A report due next week from the UK's policing watchdog questions how the HET inquired into killings by the Army in Northern Ireland.
Meanwhile the Bloody Sunday families are angry that HET staff are being re-assigned to look into those shootings.
The report from Her Majesty's Inspectorate of Policing was requested by the Policing Board and is likely to be highly critical of the historical team.
It will ask if HET did enough to properly investigate Army killings, and if it was robust enough in how it dealt with the soldiers responsible.
They could find all the resources they needed for G8. Why can they not find it for those families that have suffered as a result of the conflict?
Gregory Campbell MP said: "It may well be the case that the Chief Constable is saying 'however thinly I spread his resources about dealing with the past - whether it's the HET or Bloody Sunday - I'm not going to satisfy everyone'.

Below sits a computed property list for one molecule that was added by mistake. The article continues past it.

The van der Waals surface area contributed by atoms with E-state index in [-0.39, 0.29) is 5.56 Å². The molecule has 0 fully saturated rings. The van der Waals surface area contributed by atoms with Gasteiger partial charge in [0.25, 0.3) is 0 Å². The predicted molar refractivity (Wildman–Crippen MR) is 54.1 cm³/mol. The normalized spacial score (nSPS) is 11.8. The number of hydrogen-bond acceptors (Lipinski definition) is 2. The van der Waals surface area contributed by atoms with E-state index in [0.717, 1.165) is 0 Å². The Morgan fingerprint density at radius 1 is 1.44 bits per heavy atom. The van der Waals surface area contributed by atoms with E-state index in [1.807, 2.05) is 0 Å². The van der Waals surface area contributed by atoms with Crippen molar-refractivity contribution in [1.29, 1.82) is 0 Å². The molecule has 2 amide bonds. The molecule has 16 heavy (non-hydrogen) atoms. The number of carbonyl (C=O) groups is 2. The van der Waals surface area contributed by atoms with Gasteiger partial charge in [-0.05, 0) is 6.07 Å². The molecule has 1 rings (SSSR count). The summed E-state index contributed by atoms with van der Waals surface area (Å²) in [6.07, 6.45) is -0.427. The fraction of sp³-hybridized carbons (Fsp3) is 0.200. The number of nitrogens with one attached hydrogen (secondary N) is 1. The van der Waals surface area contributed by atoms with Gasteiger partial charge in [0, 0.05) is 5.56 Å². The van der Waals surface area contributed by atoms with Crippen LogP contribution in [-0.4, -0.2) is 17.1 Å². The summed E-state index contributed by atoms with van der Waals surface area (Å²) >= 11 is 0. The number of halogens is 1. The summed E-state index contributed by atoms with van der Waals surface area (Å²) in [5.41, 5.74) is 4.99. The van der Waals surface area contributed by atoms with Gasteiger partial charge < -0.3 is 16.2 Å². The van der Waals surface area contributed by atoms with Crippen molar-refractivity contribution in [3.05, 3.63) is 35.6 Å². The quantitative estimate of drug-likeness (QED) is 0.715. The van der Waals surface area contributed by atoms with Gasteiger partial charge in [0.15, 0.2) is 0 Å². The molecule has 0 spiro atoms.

"Now if that's his assessment, he's very probably right."
Investigating the past is crucial to the Bloody Sunday families' campaign. They were told last year the PSNI was starting a fresh murder investigation into the shootings.
Now they're dismayed to learn that around a dozen experienced HET staff are being transferred to this inquiry.
Conal McFeely from the Bloody Sunday Trust said: "We're actually so annoyed and angry that the Chief Constable has made this decision, after publicly saying one year ago that he was actually setting up this investigation, that he would put the resources in place.
"To find out through the back door that in actual fact he hasn't put the resources in place is an insult to the families."
Mark Durkan, SDLP MP, said: "They didn't indicate that it was going to be at the risk of switching significant numbers of personnel from the HET and maybe then stopping ongoing inquiries or planned inquiries."
There are suggestions a major shake-up of the HET could be about to happen - even that Army killings may have to be re-investigated.
The report is to be presented to the Policing Board next Wednesday.